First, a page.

If you love your television drama you’re probably one of the nearly 5 million people who have recently been watching the third series of BBC2’s smash-hit drama Line of Duty.
Script Angel’s Hayley McKenzie was lucky enough to sit down with the show’s creator, the brilliant Jed Mercurio, to talk about the show, his screenwriting process and career.
SPOILER ALERT! Just a word of warning, they do discuss story from all three series of Line of Duty so if you want to avoid spoilers, best watch the box-set now!
Hayley: Congratulations on the third series of Line of Duty, it’s been a huge success. You must be delighted.
Jed: Yes I’m very happy with how it’s gone down. When something’s in the can and ready to go out you never have any idea how it’s going to be scheduled or promoted, and whether enough of an audience comes to that first episode and then likes what they see enough to keep coming back.
H: Can I take you back to the beginning of Line of Duty when you were first developing the idea and can you talk us through that process, when you first decided on doing something in this precinct.
J: It was probably in gestation for a good number of years; the idea of doing a cop show and then finding what felt like a distinctive angle on it which was police corruption. Although that had been done before there was nothing in recent times that focused on police corruption. In fact a lot of cop shows portrayed a very conventional positive image of the police. And although we’re not trying to portray a negative image of the police we are acknowledging that police misconduct occurs and that’s the focus of the drama. But also we decided that it was important for the drama that we weren’t having corrupt officers who were out-and-out villains, that we were having shades of grey so that the audience would be divided and that was always part of the concept. The other part of the concept was to make it a returnable series. Although the first series was viewed as being a serial we’d always said to the BBC that if it was successful the investigators could come back and they would have a new character to investigate.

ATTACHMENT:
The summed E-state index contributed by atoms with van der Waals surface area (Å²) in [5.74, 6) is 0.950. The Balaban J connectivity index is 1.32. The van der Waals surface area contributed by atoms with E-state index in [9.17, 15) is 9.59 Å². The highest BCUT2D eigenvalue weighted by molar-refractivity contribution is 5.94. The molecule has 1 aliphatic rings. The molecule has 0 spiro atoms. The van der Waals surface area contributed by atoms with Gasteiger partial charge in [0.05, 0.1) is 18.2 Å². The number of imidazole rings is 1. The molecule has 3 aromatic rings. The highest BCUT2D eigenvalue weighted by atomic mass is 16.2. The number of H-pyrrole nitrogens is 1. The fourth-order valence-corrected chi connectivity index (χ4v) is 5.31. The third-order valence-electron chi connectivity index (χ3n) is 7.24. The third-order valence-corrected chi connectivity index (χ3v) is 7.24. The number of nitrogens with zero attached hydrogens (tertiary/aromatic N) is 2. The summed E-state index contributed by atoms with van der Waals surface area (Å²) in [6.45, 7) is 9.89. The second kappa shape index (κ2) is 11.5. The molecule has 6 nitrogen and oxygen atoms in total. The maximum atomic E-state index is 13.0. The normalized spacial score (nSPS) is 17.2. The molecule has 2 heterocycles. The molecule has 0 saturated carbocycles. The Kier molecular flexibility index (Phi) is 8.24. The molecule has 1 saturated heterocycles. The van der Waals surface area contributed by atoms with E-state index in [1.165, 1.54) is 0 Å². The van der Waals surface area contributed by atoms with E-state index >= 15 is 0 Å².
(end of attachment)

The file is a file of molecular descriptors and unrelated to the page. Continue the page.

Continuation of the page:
H: So how early in that gestation period are you going to a production company and pitching that idea?
J: Very early. It kind of arose out of conversations I was having at World Productions, which initially were with Tony Garnett who I’d known since I’d done Cardiac Arrest. He and the company had a real track record of doing really good and interesting cop shows, so it felt like a very good match in terms of my creative ambition and the company’s experience. But the main creative relationship has been with Simon Heath at World and we saw the series the same way, we had the same ambition for it and that’s not always the case and I’m very fortunate that we’ve seen eye to eye throughout the development of the show.
H: And how much work on paper are you having to produce in order for Simon to then pitch it to the BBC? Are you writing a full treatment?